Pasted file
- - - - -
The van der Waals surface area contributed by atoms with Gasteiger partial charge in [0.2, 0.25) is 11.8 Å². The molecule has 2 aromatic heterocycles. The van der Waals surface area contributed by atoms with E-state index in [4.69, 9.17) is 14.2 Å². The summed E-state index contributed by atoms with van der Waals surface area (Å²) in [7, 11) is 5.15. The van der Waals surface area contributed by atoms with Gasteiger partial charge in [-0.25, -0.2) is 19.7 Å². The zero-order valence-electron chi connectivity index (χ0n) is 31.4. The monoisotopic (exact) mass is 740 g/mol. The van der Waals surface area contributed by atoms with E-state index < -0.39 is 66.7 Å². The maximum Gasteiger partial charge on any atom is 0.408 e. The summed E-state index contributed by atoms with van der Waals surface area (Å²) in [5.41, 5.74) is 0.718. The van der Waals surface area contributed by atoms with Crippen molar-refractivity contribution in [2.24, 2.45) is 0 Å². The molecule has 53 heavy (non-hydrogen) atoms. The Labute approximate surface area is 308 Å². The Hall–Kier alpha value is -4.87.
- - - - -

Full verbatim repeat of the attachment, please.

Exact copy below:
The van der Waals surface area contributed by atoms with Gasteiger partial charge in [0.2, 0.25) is 11.8 Å². The molecule has 2 aromatic heterocycles. The van der Waals surface area contributed by atoms with E-state index in [4.69, 9.17) is 14.2 Å². The summed E-state index contributed by atoms with van der Waals surface area (Å²) in [7, 11) is 5.15. The van der Waals surface area contributed by atoms with Gasteiger partial charge in [-0.25, -0.2) is 19.7 Å². The zero-order valence-electron chi connectivity index (χ0n) is 31.4. The monoisotopic (exact) mass is 740 g/mol. The van der Waals surface area contributed by atoms with E-state index < -0.39 is 66.7 Å². The maximum Gasteiger partial charge on any atom is 0.408 e. The summed E-state index contributed by atoms with van der Waals surface area (Å²) in [5.41, 5.74) is 0.718. The van der Waals surface area contributed by atoms with Crippen molar-refractivity contribution in [2.24, 2.45) is 0 Å². The molecule has 53 heavy (non-hydrogen) atoms. The Labute approximate surface area is 308 Å². The Hall–Kier alpha value is -4.87.